dark. Matches emit, to a lesser extent, these same
odorous fumes. The phosphorus was immediately plunged
into the bowl of water, and there, both hands under
water, Uncle Paul with a knife cut off a piece about as
large as two peas. This fragment was placed on a bit
of broken crocker, and that on a little wooden raft of
sufficient buoyancy to float its load; then the whole
thing was set on the surface of the water in the middle
of the bowl. A lighted match quickly started the
phosphorus to burning, and Uncle Paul hastened to cover
it with the bell-glass, which was, of course, full of
Behold, then, the phosphorous blazing away with
 a violence quite new to the boys, who up to this time
had seen no more of the inflammable stuff than the
minute quantity at the tip of a match. The flame
crackled, the light was brilliant, almost blinding. A
dense cloud of white smoke formed, giving the
appearance of milk to the contents of the bell-glass.
At the same time the water in the bowl rose so rapidly
in the glass that Uncle Paul was obliged to add more,
in order not to leave the bottom of the bowl dry, for
that would have let air into the bell-glass. So thick
was the milky-looking cloud that the phosphorus flame
could no longer be seen; or, if seen, it was only at
intervals, like lightning in a mass of clouds. But the
jets of light became more and more infrequent and
feeble, and finally ceased altogether.
"It is over," Uncle Paul announced. "The phosphorus
has used up all the oxygen in the air contained in the
bell-glass, and there is nothing left but nitrogen,
which will not support combustion, although there is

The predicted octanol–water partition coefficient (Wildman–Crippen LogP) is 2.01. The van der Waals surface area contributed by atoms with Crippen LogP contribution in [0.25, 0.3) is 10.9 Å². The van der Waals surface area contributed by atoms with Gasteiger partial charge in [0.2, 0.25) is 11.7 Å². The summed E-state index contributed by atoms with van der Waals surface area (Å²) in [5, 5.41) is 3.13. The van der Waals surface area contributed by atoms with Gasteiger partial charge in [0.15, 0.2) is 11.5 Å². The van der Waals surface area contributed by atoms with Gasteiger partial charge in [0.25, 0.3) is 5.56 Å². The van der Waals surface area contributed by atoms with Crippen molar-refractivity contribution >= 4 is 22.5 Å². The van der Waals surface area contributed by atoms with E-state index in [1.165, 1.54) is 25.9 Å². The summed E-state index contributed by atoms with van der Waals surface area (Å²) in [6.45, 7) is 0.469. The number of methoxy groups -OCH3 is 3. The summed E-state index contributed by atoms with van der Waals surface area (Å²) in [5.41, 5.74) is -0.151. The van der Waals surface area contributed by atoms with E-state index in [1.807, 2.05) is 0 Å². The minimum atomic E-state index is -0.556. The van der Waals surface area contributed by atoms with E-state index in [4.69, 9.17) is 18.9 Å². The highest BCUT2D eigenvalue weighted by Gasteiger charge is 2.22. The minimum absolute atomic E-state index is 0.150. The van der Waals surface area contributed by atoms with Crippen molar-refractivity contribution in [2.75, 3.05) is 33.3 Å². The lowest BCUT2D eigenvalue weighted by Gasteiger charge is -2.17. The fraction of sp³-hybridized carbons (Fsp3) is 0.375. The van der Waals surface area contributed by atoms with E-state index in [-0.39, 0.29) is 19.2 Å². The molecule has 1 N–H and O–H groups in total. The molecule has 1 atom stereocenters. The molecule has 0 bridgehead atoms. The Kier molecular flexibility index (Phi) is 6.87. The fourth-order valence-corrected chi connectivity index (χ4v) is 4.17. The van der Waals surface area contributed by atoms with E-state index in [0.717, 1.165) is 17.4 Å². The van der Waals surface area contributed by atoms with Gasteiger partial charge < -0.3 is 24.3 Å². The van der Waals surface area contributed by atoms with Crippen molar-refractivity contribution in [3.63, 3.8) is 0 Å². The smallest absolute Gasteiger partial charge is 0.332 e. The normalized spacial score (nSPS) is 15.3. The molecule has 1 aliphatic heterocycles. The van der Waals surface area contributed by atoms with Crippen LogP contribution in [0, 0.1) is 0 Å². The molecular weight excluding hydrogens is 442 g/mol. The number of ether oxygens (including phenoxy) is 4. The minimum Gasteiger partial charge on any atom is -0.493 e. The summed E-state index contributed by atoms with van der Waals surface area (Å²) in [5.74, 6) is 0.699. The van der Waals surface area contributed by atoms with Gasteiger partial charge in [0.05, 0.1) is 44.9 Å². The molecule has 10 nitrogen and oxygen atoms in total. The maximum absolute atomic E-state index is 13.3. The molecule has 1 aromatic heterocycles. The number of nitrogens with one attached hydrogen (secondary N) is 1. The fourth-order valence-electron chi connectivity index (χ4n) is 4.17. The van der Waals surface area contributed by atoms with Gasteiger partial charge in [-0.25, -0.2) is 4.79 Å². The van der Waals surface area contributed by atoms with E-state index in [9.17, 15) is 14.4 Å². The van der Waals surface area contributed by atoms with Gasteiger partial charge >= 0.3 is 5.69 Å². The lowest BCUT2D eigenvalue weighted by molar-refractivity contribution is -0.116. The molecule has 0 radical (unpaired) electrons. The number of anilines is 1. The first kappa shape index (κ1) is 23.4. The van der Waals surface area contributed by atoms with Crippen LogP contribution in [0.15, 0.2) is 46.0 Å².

still some combustible matter left on the bit of
crockery. We shall see it when the white smoke has
cleared away. Meanwhile let us talk a little about
this smoke, which seems to attract your attention by
reason of its beautiful milky appearance. It comes
from burned phosphorus—that is to say, from the
phosphorous combined with the oxygen of the atmosphere.
A brilliant light, of such intensity as to try our
 accompanied this act of combining, as it always does.
I say nothing of the heat, to which the bit of broken
crockery could testify if it could speak. These fumes
are easily dissolved in water, and thus there is left a
vacant space which the water from the dish rises to
fill, little by little, in this way showing how much
oxygen has disappeared. We should have to wait only
about twenty minutes, more of less, for the contents of
the glass to become as clear and transparent as at the
start. But to hasten the process and not to put your
patience to such a test, let us see what this will do:
we shake the bell-glass gently so that the moving water
washes the interior and takes up the smoke. By this
operation the contents will soon be made clear."
With a little careful management in shaking the glass,
the gas within was soon made to resume its original
transparency, and then there was revealed, on the bit
of broken earthenware, the residue of that had been
placed there, but now of a reddish color and, indeed,
so changed in appearance that the boys would not have